## Thermodynamic properties of free electrons in two dimensions in a magnetic field at zero temperature

Often in a calculation, the electron spin can be taken into account by just multiplying the allowed states by a factor of two. Now since we are considering electrons in a magnetic field, the Zeeman effect has to be included in the calculation. The energies of the electrons will be shifted up or down in energy depending on their spin orientation,

$$E_{\text{Zeeman}}= \pm\frac{g\mu_BB}{2}.$$

Here $\mu_B= \frac{e\hbar}{2m}$ is the Bohr magneton and $g$ is the electron spin $g$-factor. Typically, the $g$-factor is approximately 2 so the Zeeman splitting between the up and down orientations is approximately equal to the spacing between the Landau levels, $\hbar\omega_c$.

$$\Delta E_{\text{Zeeman}}=g\mu_BB =g\frac{e\hbar}{2m}B \approx E_{\text{Landau}}= \hbar\omega_c = \hbar\frac{eB}{m}.$$

The resulting two-dimensional density of states consists of two delta functions for each Landau level $\nu$. Plot the 2D density of states.

The integral over each delta function is the degeneracy, $D_0 = \frac{m\omega_c}{h}= \frac{eB}{h}$. The equation for the density of states is,

$$D(E) = \frac{eB}{h}\sum\limits_{\nu=0}^{\infty}\delta\left(E-\hbar\omega_c\left(\nu+\frac{1}{2}-\frac{g}{4}\right)\right)+\delta\left(E-\hbar\omega_c\left(\nu+\frac{1}{2}+\frac{g}{4}\right)\right)$$

At low magnetic fields, the Landau levels are very close together and the concentration of states in an interval $\Delta E$ is $D(E)\Delta E = 2\frac{m\omega_c}{h}\frac{\Delta E}{\hbar \omega_c}$. This is a factor of 2 for spin times the degeneracy of one spin times the number of Landau levels in the energy range $\Delta E$. Thus in the limit of low fields where the Landau levels cannot be distinguished, the density of states becomes constant at $D(E) =\frac{m}{\pi\hbar^2}$ which is the result for free electrons in two dimensions. The internal energy spectral density is the energy times the density of states times the probability that the state is occupied. At low temperature, all of the lower Landau levels will be completely filled and the highest occupied Landau level will be partially filled. Plot $u(E)$.

As the magnetic field increases, the spacing between the Landau levels increases and the degeneracy of each level also increases. This has the consequence that the energy of the highest occupied Landau level increases but the number of electrons in this Landau level decreases as the lower Landau levels can hold more electrons at higher magnetic fields. At some magnetic field, the highest level becomes depopulated and the energy of the highest occupied level jumps down to the next lower Landau level. This makes the Fermi energy and the density of states at the Fermi energy oscillate as the magnetic field is changed. The oscillations are periodic in $1/B$. As a consequence, all of the thermodynamic properties that can be derived from the density of states exhibit oscillations in $1/B$. Plot $E_F$ vs. $B$ Plot $E_F$ vs. $1/B$.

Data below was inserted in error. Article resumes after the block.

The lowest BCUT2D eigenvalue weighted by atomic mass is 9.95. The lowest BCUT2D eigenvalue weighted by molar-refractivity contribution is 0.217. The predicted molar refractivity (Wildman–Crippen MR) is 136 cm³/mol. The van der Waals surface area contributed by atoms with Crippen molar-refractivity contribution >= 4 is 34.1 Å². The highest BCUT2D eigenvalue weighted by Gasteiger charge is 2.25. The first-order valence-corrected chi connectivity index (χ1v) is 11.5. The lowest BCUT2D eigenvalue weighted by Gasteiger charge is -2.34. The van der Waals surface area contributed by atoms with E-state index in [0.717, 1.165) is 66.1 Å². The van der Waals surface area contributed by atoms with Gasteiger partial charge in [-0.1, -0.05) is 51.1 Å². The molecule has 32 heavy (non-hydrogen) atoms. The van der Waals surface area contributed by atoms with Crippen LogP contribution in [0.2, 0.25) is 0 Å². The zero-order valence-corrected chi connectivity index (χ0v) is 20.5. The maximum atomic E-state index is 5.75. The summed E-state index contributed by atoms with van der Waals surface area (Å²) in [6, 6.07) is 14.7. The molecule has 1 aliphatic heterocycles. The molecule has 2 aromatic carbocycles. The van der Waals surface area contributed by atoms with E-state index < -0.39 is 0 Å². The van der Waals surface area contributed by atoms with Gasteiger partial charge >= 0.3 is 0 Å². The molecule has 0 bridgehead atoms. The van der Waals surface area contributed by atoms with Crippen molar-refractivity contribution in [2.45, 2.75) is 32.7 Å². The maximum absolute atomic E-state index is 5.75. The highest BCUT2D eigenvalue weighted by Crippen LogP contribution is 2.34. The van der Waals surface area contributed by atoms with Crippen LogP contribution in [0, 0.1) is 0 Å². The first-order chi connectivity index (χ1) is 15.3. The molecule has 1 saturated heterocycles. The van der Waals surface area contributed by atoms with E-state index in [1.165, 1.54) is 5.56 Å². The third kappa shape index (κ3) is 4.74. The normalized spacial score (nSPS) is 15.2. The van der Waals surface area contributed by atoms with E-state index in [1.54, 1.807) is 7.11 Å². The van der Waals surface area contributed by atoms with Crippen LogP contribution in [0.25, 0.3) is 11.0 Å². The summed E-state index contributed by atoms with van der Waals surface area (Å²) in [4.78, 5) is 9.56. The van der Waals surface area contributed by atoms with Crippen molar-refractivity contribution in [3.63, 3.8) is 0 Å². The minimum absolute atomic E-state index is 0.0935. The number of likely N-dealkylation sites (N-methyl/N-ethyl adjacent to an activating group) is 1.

At very high magnetic fields, only the lowest Landau level is occupied. The Landau energy increases linearly with magnetic field but the Zeeman energy decreases linearly with the magnetic field so for $g\approx 2$ these two effects about cancel and the Fermi energy remains about constant.

As B → 0, the Fermi energy converges to the free electron result in two dimensions,

$$E_F=\frac{\pi\hbar^2n}{m}.$$

The internal energy is the integral of the internal energy spectral density. The delta functions in the density of states convert this integral in a sum.

$$u=D_0\hbar\omega_c\left(\sum \limits_{\nu = 0}^{\nu\uparrow_{\text{max}}}\left(\nu+\frac{1}{2}-\frac{g}{4}\right)+\sum \limits_{\nu = 0}^{\nu\downarrow_{\text{max}}}\left(\nu+\frac{1}{2}+\frac{g}{4}\right)\right)+\left(n-\text{Int}\left(\frac{n}{D_0}\right)D_0\right)E_F.$$

The first sum is over the fully occupied Landau levels with spin up electrons and the second sum is over the fully occupied Landau levels with spin down electrons. The last term is the contribution to the energy density due to the partially filled Landau level at the Fermi energy. Plot $u$ vs. $B$ Plot $u$ vs. $1/B$.

As $B\rightarrow0$, the internal energy density approaches the value for free electrons in two dimensions, $u = \frac{nE_F}{2},\quad E_F = \frac{\pi\hbar^2n}{m}$. At very high magnetic fields, only the lowest Landau level is occupied. For $g=2$, the Landau energy that increases linearly with magnetic field cancels the Zeeman that decreases linearly with magnetic field and the internal energy goes to zero.

At zero temperature, the entropy is zero and the internal energy is equal to the Helmholtz free energy. In this limit, the magnetization is the derivative of the internal energy with respect to the magnetic field, $m=-\mu_0\frac{du}{dB}$. Plot $m$ vs. $B$ Plot $m$ vs. $1/B$.

As $B\rightarrow0$, the magnetization oscillates around $m=0$. At very high magnetic fields, only the lowest Landau level is occupied. For $g=2$, the Landau energy that increases linearly with magnetic field cancels the Zeeman that decreases linearly with magnetic field and the magnetization goes to zero. The oscillations in the magnetization are called the De Haas-Van Alphen.

The results presented in this section are summarized in the table of Thermodynamic Properties of free electrons in magnetic field.